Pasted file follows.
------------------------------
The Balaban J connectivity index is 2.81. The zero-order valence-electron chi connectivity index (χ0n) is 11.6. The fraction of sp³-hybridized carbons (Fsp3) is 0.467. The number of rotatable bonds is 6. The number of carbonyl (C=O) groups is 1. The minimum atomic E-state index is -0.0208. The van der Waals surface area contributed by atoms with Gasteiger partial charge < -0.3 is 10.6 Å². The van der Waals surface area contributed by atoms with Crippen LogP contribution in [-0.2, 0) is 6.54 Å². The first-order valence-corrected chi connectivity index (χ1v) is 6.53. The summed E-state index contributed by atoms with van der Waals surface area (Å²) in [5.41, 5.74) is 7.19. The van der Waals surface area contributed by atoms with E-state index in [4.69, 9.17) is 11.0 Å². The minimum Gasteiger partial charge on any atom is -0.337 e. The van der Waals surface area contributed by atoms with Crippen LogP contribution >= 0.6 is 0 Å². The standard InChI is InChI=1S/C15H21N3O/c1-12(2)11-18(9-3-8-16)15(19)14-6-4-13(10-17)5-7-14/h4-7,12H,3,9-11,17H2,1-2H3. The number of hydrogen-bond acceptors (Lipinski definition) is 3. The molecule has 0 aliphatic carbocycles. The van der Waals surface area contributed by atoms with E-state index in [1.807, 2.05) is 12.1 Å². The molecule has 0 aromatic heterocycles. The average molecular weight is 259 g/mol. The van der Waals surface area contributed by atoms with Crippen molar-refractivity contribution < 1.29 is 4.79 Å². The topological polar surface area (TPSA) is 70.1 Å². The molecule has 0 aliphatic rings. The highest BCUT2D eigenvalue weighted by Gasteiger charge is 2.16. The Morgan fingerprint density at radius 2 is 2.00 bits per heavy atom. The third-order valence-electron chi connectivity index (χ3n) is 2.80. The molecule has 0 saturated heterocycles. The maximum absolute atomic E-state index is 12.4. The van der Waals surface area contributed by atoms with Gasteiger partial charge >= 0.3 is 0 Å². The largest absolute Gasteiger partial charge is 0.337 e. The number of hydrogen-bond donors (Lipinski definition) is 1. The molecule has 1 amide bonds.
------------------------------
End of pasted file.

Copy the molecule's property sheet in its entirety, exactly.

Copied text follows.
The Balaban J connectivity index is 2.81. The zero-order valence-electron chi connectivity index (χ0n) is 11.6. The fraction of sp³-hybridized carbons (Fsp3) is 0.467. The number of rotatable bonds is 6. The number of carbonyl (C=O) groups is 1. The minimum atomic E-state index is -0.0208. The van der Waals surface area contributed by atoms with Gasteiger partial charge < -0.3 is 10.6 Å². The van der Waals surface area contributed by atoms with Crippen LogP contribution in [-0.2, 0) is 6.54 Å². The first-order valence-corrected chi connectivity index (χ1v) is 6.53. The summed E-state index contributed by atoms with van der Waals surface area (Å²) in [5.41, 5.74) is 7.19. The van der Waals surface area contributed by atoms with E-state index in [4.69, 9.17) is 11.0 Å². The minimum Gasteiger partial charge on any atom is -0.337 e. The van der Waals surface area contributed by atoms with Crippen LogP contribution >= 0.6 is 0 Å². The standard InChI is InChI=1S/C15H21N3O/c1-12(2)11-18(9-3-8-16)15(19)14-6-4-13(10-17)5-7-14/h4-7,12H,3,9-11,17H2,1-2H3. The number of hydrogen-bond acceptors (Lipinski definition) is 3. The molecule has 0 aliphatic carbocycles. The van der Waals surface area contributed by atoms with E-state index in [1.807, 2.05) is 12.1 Å². The molecule has 0 aromatic heterocycles. The average molecular weight is 259 g/mol. The van der Waals surface area contributed by atoms with Crippen molar-refractivity contribution < 1.29 is 4.79 Å². The topological polar surface area (TPSA) is 70.1 Å². The molecule has 0 aliphatic rings. The highest BCUT2D eigenvalue weighted by Gasteiger charge is 2.16. The Morgan fingerprint density at radius 2 is 2.00 bits per heavy atom. The third-order valence-electron chi connectivity index (χ3n) is 2.80. The molecule has 0 saturated heterocycles. The maximum absolute atomic E-state index is 12.4. The van der Waals surface area contributed by atoms with Gasteiger partial charge >= 0.3 is 0 Å². The largest absolute Gasteiger partial charge is 0.337 e. The number of hydrogen-bond donors (Lipinski definition) is 1. The molecule has 1 amide bonds.